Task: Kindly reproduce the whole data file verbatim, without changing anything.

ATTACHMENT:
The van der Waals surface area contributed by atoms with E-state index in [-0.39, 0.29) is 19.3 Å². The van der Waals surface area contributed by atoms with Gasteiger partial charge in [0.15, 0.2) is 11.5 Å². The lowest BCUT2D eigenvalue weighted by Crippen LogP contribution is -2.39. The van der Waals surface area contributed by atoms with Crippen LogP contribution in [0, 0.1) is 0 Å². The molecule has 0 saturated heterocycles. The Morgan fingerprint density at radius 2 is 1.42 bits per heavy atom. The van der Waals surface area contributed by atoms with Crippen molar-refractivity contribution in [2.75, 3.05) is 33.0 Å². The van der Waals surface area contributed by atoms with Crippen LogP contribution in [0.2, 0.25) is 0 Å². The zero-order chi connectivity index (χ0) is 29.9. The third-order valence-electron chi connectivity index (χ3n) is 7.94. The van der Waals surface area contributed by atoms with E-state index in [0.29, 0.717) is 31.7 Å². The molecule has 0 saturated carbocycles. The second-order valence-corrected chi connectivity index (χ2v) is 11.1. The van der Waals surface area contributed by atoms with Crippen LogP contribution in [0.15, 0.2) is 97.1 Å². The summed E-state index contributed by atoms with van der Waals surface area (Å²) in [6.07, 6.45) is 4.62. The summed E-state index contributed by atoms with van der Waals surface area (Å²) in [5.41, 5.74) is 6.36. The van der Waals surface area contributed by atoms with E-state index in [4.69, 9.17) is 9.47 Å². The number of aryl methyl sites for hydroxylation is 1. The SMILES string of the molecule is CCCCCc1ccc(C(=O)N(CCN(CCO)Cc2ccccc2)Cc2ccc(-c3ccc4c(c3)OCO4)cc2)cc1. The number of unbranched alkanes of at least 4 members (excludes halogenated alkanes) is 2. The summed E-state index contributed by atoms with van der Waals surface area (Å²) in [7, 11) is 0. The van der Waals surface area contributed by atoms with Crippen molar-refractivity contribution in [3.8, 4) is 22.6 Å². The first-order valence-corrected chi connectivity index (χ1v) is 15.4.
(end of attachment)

The van der Waals surface area contributed by atoms with E-state index in [-0.39, 0.29) is 19.3 Å². The van der Waals surface area contributed by atoms with Gasteiger partial charge in [0.15, 0.2) is 11.5 Å². The lowest BCUT2D eigenvalue weighted by Crippen LogP contribution is -2.39. The van der Waals surface area contributed by atoms with Crippen LogP contribution in [0, 0.1) is 0 Å². The molecule has 0 saturated heterocycles. The Morgan fingerprint density at radius 2 is 1.42 bits per heavy atom. The van der Waals surface area contributed by atoms with Crippen molar-refractivity contribution in [2.75, 3.05) is 33.0 Å². The van der Waals surface area contributed by atoms with Crippen LogP contribution in [0.2, 0.25) is 0 Å². The zero-order chi connectivity index (χ0) is 29.9. The third-order valence-electron chi connectivity index (χ3n) is 7.94. The van der Waals surface area contributed by atoms with E-state index in [0.29, 0.717) is 31.7 Å². The molecule has 0 saturated carbocycles. The second-order valence-corrected chi connectivity index (χ2v) is 11.1. The van der Waals surface area contributed by atoms with Crippen LogP contribution in [0.15, 0.2) is 97.1 Å². The summed E-state index contributed by atoms with van der Waals surface area (Å²) in [6.07, 6.45) is 4.62. The summed E-state index contributed by atoms with van der Waals surface area (Å²) in [5.41, 5.74) is 6.36. The van der Waals surface area contributed by atoms with E-state index in [4.69, 9.17) is 9.47 Å². The number of aryl methyl sites for hydroxylation is 1. The SMILES string of the molecule is CCCCCc1ccc(C(=O)N(CCN(CCO)Cc2ccccc2)Cc2ccc(-c3ccc4c(c3)OCO4)cc2)cc1. The number of unbranched alkanes of at least 4 members (excludes halogenated alkanes) is 2. The summed E-state index contributed by atoms with van der Waals surface area (Å²) in [7, 11) is 0. The van der Waals surface area contributed by atoms with Crippen molar-refractivity contribution in [3.8, 4) is 22.6 Å². The first-order valence-corrected chi connectivity index (χ1v) is 15.4.